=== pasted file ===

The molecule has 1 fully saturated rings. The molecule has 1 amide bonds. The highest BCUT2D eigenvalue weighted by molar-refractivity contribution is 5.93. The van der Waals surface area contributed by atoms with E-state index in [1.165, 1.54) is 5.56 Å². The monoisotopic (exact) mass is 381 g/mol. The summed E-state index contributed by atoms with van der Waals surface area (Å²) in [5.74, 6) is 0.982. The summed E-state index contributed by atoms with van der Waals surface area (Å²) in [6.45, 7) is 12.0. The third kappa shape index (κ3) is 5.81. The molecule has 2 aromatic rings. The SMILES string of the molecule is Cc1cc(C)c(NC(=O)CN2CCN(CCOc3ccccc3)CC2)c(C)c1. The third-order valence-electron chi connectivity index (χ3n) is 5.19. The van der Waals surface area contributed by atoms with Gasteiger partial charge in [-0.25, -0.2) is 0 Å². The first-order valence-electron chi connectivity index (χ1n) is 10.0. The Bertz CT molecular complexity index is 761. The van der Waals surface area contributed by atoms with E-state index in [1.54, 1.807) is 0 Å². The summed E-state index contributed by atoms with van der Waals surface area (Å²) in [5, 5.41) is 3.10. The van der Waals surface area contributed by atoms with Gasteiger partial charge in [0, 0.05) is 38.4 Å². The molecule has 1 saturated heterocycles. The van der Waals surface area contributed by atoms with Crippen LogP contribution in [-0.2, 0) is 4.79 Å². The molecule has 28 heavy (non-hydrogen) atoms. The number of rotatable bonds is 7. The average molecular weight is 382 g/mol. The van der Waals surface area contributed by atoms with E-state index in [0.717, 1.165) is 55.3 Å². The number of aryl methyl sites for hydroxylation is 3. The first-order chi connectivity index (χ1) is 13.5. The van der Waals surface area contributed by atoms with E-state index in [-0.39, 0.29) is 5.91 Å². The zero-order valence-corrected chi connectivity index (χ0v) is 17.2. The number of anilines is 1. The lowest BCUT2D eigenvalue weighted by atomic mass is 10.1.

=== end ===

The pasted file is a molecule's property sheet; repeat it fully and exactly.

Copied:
The molecule has 1 fully saturated rings. The molecule has 1 amide bonds. The highest BCUT2D eigenvalue weighted by molar-refractivity contribution is 5.93. The van der Waals surface area contributed by atoms with E-state index in [1.165, 1.54) is 5.56 Å². The monoisotopic (exact) mass is 381 g/mol. The summed E-state index contributed by atoms with van der Waals surface area (Å²) in [5.74, 6) is 0.982. The summed E-state index contributed by atoms with van der Waals surface area (Å²) in [6.45, 7) is 12.0. The third kappa shape index (κ3) is 5.81. The molecule has 2 aromatic rings. The SMILES string of the molecule is Cc1cc(C)c(NC(=O)CN2CCN(CCOc3ccccc3)CC2)c(C)c1. The third-order valence-electron chi connectivity index (χ3n) is 5.19. The van der Waals surface area contributed by atoms with Gasteiger partial charge in [-0.25, -0.2) is 0 Å². The first-order valence-electron chi connectivity index (χ1n) is 10.0. The Bertz CT molecular complexity index is 761. The van der Waals surface area contributed by atoms with E-state index in [1.54, 1.807) is 0 Å². The summed E-state index contributed by atoms with van der Waals surface area (Å²) in [5, 5.41) is 3.10. The van der Waals surface area contributed by atoms with Gasteiger partial charge in [0, 0.05) is 38.4 Å². The molecule has 1 saturated heterocycles. The van der Waals surface area contributed by atoms with Crippen LogP contribution in [-0.2, 0) is 4.79 Å². The molecule has 28 heavy (non-hydrogen) atoms. The number of rotatable bonds is 7. The average molecular weight is 382 g/mol. The van der Waals surface area contributed by atoms with E-state index in [0.717, 1.165) is 55.3 Å². The number of aryl methyl sites for hydroxylation is 3. The first-order chi connectivity index (χ1) is 13.5. The van der Waals surface area contributed by atoms with E-state index in [-0.39, 0.29) is 5.91 Å². The zero-order valence-corrected chi connectivity index (χ0v) is 17.2. The number of anilines is 1. The lowest BCUT2D eigenvalue weighted by atomic mass is 10.1.